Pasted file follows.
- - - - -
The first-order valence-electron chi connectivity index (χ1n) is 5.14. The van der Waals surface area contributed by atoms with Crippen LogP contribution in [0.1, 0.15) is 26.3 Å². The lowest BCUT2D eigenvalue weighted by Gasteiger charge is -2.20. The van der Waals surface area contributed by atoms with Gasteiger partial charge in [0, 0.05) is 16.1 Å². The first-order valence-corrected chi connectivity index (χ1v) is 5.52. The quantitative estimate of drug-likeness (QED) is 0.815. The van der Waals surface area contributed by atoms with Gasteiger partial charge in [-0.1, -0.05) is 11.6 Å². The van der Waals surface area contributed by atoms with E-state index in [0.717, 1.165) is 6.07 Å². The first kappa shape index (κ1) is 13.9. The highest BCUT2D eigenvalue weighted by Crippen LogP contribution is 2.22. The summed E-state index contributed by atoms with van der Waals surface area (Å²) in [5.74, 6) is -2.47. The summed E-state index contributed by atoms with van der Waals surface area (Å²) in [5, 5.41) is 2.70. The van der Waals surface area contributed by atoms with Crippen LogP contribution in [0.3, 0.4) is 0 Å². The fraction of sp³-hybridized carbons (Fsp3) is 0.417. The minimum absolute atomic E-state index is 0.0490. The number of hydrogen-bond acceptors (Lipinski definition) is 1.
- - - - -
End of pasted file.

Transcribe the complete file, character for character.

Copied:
The first-order valence-electron chi connectivity index (χ1n) is 5.14. The van der Waals surface area contributed by atoms with Crippen LogP contribution in [0.1, 0.15) is 26.3 Å². The lowest BCUT2D eigenvalue weighted by Gasteiger charge is -2.20. The van der Waals surface area contributed by atoms with Gasteiger partial charge in [0, 0.05) is 16.1 Å². The first-order valence-corrected chi connectivity index (χ1v) is 5.52. The quantitative estimate of drug-likeness (QED) is 0.815. The van der Waals surface area contributed by atoms with Gasteiger partial charge in [-0.1, -0.05) is 11.6 Å². The van der Waals surface area contributed by atoms with E-state index in [0.717, 1.165) is 6.07 Å². The first kappa shape index (κ1) is 13.9. The highest BCUT2D eigenvalue weighted by Crippen LogP contribution is 2.22. The summed E-state index contributed by atoms with van der Waals surface area (Å²) in [5.74, 6) is -2.47. The summed E-state index contributed by atoms with van der Waals surface area (Å²) in [5, 5.41) is 2.70. The van der Waals surface area contributed by atoms with Crippen LogP contribution in [0.3, 0.4) is 0 Å². The fraction of sp³-hybridized carbons (Fsp3) is 0.417. The minimum absolute atomic E-state index is 0.0490. The number of hydrogen-bond acceptors (Lipinski definition) is 1.